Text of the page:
Solar power still better than nuclear in the fight against climate change
The Guardian, 24 June 2013
George Monbiot claims in a gentlemanly article to have won our £100 bet, made three years ago, that solar PV would be at grid parity – the same cost as conventional retail electricity – by 2013. The very good news is that over the past three years, the actual average price of installed residential solar PV has come down some 60%, while the cost of new nuclear has gone up 70% and is still rising.
I base the former on the real achievement at my company Solarcentury and the latter on a recent compilation in Le Monde of data for EDF's Flamanville EPR reactor, the type of nuclear plant nuclear advocates like George want to foist on the UK economy at great cost to the public, starting at Hinkley Point.
The slightly bad news is that I probably lost my bet. Solar-industry people have been e-mailing me pleading that I argue the toss, pointing out that solar markets like the Netherlands are already at grid parity, and that by using somewhat lawyerly points I can defend my ground when it comes to the UK. I can't be bothered, because anyone studying the pattern of play in any detail will know that if I lost, it wasn't by much.
By way of illustration, read this extract of what Dave Edwards of Solarcentury said below George's article. I can't better it:
Grid parity has a clear and widely accepted definition: when the levelised cost of solar (falling rapidly) crosses the cost of grid electricity (rising rapidly). The average retail price of electricity in the UK is 14.5p according to EST or Decc's own statistics. Plenty of anecdotal evidence would suggest higher. ….Levelised cost of solar … is 15.3p, at a 5% discount rate. If you used the risk free rate of 3.5%, as some energy economists would argue you should, it is substantially less. So in my view, you [Monbiot] win this battle, if only by a matter of months; but PV is winning the war, at least on paper.
Lest anyone think that this is an employee who has fallen victim to the prejudiced view of his chairman, let me bring in consultancy McKinsey, better known for its work for Big Energy than support of the solar industry. In its 2012 report Solar Power, Darkest Before the Dawn, their team concluded that big as the solar cost-down had been over the period in question, costs will continue to fall at about 10% a year, some markets already are at grid parity, many more will be by 2015, and that by 2020 fully a thousand gigawatts of solar PV could be installed around the world. This, they said, will change the face of the energy industry. I could have picked similar statistics out of reports from other old economy stalwarts such as Bloomberg, UBS or Lazard. Solar PV will be a key player in national energy mixes beyond 2020, in other words, including in the UK. EDF still won't even be close to connecting their Hinkley Point version of Flamanville by 2020, by their own admission, even if they get the go ahead from the government for the huge subsidies they will need.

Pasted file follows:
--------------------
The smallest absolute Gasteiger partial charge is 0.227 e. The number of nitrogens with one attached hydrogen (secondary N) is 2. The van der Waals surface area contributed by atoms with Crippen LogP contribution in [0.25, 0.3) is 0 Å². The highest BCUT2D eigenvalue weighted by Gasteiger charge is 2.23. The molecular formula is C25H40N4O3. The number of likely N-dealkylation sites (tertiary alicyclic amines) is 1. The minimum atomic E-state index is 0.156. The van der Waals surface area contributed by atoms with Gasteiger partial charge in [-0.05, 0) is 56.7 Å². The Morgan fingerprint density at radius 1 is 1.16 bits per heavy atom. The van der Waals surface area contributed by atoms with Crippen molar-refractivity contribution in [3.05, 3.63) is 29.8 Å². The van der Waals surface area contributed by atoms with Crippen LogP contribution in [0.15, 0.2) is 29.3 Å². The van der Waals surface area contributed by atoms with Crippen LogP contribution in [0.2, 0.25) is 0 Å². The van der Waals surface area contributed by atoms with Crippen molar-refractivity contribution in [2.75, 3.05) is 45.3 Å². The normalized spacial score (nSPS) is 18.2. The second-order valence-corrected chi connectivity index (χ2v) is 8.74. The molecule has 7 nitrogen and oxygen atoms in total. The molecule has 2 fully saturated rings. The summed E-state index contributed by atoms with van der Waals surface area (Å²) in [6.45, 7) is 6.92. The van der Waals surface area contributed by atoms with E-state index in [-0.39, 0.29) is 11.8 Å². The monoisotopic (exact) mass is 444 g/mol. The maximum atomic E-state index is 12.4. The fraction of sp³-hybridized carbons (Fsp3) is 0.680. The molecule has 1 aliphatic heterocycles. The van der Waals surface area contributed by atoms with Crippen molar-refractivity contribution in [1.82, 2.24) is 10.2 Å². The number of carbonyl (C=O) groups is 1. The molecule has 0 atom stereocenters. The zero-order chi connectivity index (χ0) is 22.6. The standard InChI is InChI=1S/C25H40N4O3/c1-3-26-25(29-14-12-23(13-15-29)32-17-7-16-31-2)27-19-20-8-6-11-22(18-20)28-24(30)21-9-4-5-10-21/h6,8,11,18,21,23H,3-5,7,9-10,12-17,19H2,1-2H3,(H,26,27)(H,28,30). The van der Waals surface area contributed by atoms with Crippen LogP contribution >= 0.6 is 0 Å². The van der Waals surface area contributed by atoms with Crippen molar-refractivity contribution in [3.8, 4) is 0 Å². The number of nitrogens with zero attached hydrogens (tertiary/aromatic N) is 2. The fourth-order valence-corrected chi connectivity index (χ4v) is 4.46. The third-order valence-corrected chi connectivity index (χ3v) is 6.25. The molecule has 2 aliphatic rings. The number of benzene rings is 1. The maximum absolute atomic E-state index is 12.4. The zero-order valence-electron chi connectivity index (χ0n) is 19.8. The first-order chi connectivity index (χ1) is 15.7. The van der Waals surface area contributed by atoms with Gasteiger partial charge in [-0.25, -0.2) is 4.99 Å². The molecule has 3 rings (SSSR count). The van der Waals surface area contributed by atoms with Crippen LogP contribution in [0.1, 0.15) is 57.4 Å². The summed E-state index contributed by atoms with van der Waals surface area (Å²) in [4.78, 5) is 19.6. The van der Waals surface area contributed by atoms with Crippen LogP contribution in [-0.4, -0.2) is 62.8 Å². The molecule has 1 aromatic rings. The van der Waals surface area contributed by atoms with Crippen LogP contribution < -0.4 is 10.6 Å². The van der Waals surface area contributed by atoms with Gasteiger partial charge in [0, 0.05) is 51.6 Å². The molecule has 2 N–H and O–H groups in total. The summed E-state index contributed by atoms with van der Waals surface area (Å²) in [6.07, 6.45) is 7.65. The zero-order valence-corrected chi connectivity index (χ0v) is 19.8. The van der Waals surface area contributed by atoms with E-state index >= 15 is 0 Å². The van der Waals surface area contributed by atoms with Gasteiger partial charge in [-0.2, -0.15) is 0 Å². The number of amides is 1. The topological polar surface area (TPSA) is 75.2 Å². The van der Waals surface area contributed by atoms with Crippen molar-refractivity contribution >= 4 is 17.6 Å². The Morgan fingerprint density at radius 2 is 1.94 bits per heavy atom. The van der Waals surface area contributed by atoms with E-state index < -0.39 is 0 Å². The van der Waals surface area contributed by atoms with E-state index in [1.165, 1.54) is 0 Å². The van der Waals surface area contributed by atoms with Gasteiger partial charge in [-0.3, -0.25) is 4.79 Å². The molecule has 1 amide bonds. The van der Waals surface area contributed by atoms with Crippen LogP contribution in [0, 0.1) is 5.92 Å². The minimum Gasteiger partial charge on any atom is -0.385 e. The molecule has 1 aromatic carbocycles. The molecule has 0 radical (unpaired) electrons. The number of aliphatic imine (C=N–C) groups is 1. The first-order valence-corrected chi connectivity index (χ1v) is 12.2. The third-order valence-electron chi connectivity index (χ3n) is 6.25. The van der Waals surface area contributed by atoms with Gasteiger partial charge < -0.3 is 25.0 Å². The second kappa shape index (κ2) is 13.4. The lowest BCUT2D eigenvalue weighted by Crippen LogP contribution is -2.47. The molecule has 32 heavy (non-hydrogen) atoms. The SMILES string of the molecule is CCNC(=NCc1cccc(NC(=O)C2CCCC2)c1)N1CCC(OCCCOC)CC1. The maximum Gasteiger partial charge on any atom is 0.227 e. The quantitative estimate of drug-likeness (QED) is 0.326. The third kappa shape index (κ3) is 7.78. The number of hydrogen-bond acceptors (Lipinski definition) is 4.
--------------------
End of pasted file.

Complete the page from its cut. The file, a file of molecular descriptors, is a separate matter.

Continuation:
George says I wouldn't agree terms of the bet with him. I didn't do so because he for his part never accepted my multiple invitations to come and visit Solarcentury, see solar engineers at work, and hear their voice on this. Had he done that, maybe his perspective might have been adjusted a little, or even changed.
And so to George's thoughtful point that we have both lost the bet, because the government is so bad on this and related issues. We are almost on the same page here.
Clearly people like environment secretary, Owen Patterson, whose opinion he cites, are delusionists, intent on betraying their country's long-term interests in defence of their dangerous belief system. But we have to hope that not all government ministers are in that camp. Some, Conservative and Lib Dem, do seem to be fighting for sanity. And Labour is showing way more form on these matters in opposition than it did in government.
There is all to fight for, still, with the varied allies we have in the complex civil war that is the struggle to survive climate change. Solar and other green industries really could be cutting emissions meaningfully while taking disenfranchised young people off the streets and into fulfilling jobs.
So for my part, £100 is on its way to my charity of choice, SolarAid, with no regrets. For his part, perhaps George would like to visit Solarcentury now? We are open tomorrow. Hinkley Point C won't be for many years, if at all.